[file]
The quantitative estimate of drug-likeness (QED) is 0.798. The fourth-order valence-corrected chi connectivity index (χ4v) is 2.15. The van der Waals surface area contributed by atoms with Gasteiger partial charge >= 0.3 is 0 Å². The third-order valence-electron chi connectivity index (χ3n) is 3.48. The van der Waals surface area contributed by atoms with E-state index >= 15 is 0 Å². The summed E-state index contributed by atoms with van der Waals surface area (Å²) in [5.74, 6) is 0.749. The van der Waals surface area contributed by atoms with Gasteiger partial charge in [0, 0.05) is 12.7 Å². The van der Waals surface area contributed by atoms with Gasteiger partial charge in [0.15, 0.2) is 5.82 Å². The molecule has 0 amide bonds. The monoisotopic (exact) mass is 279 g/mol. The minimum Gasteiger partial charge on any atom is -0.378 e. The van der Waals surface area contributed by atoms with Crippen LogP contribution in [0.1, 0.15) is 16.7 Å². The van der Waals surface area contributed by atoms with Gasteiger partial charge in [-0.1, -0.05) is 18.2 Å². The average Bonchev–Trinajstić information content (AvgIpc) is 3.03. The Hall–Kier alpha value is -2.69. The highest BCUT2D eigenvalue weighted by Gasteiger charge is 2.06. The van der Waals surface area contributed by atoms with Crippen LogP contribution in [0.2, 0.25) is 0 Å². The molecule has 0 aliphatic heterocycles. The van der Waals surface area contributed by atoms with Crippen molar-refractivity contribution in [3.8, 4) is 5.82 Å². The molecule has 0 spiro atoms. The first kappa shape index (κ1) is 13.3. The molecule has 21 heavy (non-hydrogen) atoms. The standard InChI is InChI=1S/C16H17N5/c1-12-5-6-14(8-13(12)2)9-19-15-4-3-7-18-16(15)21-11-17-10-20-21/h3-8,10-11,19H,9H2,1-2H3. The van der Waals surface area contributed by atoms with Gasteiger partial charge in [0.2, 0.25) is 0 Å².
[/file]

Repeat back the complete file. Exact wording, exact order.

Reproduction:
The quantitative estimate of drug-likeness (QED) is 0.798. The fourth-order valence-corrected chi connectivity index (χ4v) is 2.15. The van der Waals surface area contributed by atoms with Gasteiger partial charge >= 0.3 is 0 Å². The third-order valence-electron chi connectivity index (χ3n) is 3.48. The van der Waals surface area contributed by atoms with E-state index >= 15 is 0 Å². The summed E-state index contributed by atoms with van der Waals surface area (Å²) in [5.74, 6) is 0.749. The van der Waals surface area contributed by atoms with Gasteiger partial charge in [0, 0.05) is 12.7 Å². The van der Waals surface area contributed by atoms with Gasteiger partial charge in [0.15, 0.2) is 5.82 Å². The molecule has 0 amide bonds. The monoisotopic (exact) mass is 279 g/mol. The minimum Gasteiger partial charge on any atom is -0.378 e. The van der Waals surface area contributed by atoms with Crippen LogP contribution in [0.1, 0.15) is 16.7 Å². The van der Waals surface area contributed by atoms with Gasteiger partial charge in [-0.1, -0.05) is 18.2 Å². The average Bonchev–Trinajstić information content (AvgIpc) is 3.03. The Hall–Kier alpha value is -2.69. The highest BCUT2D eigenvalue weighted by Gasteiger charge is 2.06. The van der Waals surface area contributed by atoms with Crippen LogP contribution in [0.2, 0.25) is 0 Å². The molecule has 0 aliphatic heterocycles. The van der Waals surface area contributed by atoms with Crippen molar-refractivity contribution in [3.8, 4) is 5.82 Å². The molecule has 0 spiro atoms. The first kappa shape index (κ1) is 13.3. The molecule has 21 heavy (non-hydrogen) atoms. The standard InChI is InChI=1S/C16H17N5/c1-12-5-6-14(8-13(12)2)9-19-15-4-3-7-18-16(15)21-11-17-10-20-21/h3-8,10-11,19H,9H2,1-2H3. The van der Waals surface area contributed by atoms with Gasteiger partial charge in [0.2, 0.25) is 0 Å².